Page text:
I like YLI for hand quilting and their silk for applique. I use
Mettler for everything else.
If I have to use fishing line (nylon thread) I use Mettler. But I
still don't like it much, it is too shiny, it catches the light, so
showing up more than a cotton thread would. Kinda defeats the object
I also use Thread Heaven for hand quilting, it gets rid of any knotty
I set 6-inch pinwheels on point, three across, four down, for a baby
quilt. And the dratted thing isn't square. How do I figure where to
trim to? Which side[s] I mean?
I did think of folding it down the center seam line and trimming that
way, but that shows one edge seriously off [1.5 inches approx], and I
hesitate to trim unless I am sure that's right.
As usual, very TIA!
The geometrically challenged Martha
PS this is the "Tuscan colors" quilt
Here's an answer you probably won't like: for that much variation, you ought
to take it apart, press all the blocks and make sure they are accurate,
ditto with setting triangles, and re-assemble. However, if you cut your
setting triangles so the edge of the quilt is all on the bias, that might be
the root of the trouble right there!
Roberta in D
"Martha" schrieb im Newsbeitrag
In article ,
Um, how do you make setting triangles not on the bias?
And since they are on the bias, what do I do with them?
If I have to disassemble, I will; it won't be the first time! But I do
need to know about those triangles.
You can't avoid bias on at least one side of a triangle, but your
setting triangles should be cut so that the long side is on the straight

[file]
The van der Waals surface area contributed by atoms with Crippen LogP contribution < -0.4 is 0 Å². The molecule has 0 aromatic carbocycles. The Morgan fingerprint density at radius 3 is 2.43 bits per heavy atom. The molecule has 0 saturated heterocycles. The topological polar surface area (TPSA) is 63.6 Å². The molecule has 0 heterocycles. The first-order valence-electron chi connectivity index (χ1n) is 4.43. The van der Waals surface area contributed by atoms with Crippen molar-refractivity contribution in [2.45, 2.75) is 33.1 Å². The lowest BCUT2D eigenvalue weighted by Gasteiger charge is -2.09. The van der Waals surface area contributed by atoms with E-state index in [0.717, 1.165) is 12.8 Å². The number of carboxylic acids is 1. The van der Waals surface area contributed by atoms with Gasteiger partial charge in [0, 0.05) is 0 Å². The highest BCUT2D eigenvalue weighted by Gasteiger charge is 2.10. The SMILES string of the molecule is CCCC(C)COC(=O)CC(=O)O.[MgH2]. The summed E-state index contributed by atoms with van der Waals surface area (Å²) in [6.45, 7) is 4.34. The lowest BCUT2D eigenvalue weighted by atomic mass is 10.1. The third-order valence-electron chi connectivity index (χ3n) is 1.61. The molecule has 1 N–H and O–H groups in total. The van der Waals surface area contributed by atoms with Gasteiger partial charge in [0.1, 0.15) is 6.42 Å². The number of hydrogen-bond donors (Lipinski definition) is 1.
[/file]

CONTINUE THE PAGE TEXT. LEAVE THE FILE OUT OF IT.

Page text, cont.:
grain, not the bias. That way, the outside edge of your quilt will be on
the straight grain.
If the triangles are not cut correctly and if you have enough fabric to
re-do them, take out the old ones, cut new ones, and replace.
You could try blocking your quilt to see if you can get it square.
Otherwise, you may have to take it apart. Make sure each block is
square. Cut new setting triangles if you have enough fabric, making sure
the long edge is on the straight grain. If not, carefully press the
triangles you have, blocking them carefully to the exact shape they need
to. (Use a square to draw the exact size and shape of the triangle on a
piece of muslin; pin that to your ironing board, and use that as a guide
to press the triangles.) Use plenty of spray starch to firm up those
triangles and prevent stretching. If the long side is bias, stay-stitch
it by sewing about 1/8" from the edge with a regular machine stitch.
Julia in MN
1.25 inches to the finished size. Cut a square that size and cuttwice diagonally.
When making setting triangles, I usually cut oversize so I add 1.5
inches and trim so they are perfect.
There are a few comments on the rapidly degenerating state
of my physique that I could make here but I am only too
aware that they would be inapprorpiate for such a public
Damn that gravity!!